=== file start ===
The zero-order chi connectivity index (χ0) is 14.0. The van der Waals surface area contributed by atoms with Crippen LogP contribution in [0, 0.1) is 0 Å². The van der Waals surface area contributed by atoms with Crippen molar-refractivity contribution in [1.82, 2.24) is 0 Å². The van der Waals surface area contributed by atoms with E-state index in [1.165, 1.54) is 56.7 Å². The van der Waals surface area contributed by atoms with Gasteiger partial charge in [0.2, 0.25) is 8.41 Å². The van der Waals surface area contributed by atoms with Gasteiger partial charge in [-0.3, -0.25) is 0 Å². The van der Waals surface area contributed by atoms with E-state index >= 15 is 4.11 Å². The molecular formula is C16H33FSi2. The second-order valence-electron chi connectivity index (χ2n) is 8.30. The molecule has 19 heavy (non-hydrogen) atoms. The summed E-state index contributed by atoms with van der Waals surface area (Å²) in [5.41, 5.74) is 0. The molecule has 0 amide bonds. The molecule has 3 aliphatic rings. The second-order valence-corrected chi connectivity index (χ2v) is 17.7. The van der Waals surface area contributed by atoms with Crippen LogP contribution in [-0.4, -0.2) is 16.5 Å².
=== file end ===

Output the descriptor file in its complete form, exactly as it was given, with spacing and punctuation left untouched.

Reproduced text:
The zero-order chi connectivity index (χ0) is 14.0. The van der Waals surface area contributed by atoms with Crippen LogP contribution in [0, 0.1) is 0 Å². The van der Waals surface area contributed by atoms with Crippen molar-refractivity contribution in [1.82, 2.24) is 0 Å². The van der Waals surface area contributed by atoms with E-state index in [1.165, 1.54) is 56.7 Å². The van der Waals surface area contributed by atoms with Gasteiger partial charge in [0.2, 0.25) is 8.41 Å². The van der Waals surface area contributed by atoms with Gasteiger partial charge in [-0.3, -0.25) is 0 Å². The van der Waals surface area contributed by atoms with E-state index >= 15 is 4.11 Å². The molecular formula is C16H33FSi2. The second-order valence-electron chi connectivity index (χ2n) is 8.30. The molecule has 19 heavy (non-hydrogen) atoms. The summed E-state index contributed by atoms with van der Waals surface area (Å²) in [5.41, 5.74) is 0. The molecule has 0 amide bonds. The molecule has 3 aliphatic rings. The second-order valence-corrected chi connectivity index (χ2v) is 17.7. The van der Waals surface area contributed by atoms with Crippen LogP contribution in [-0.4, -0.2) is 16.5 Å².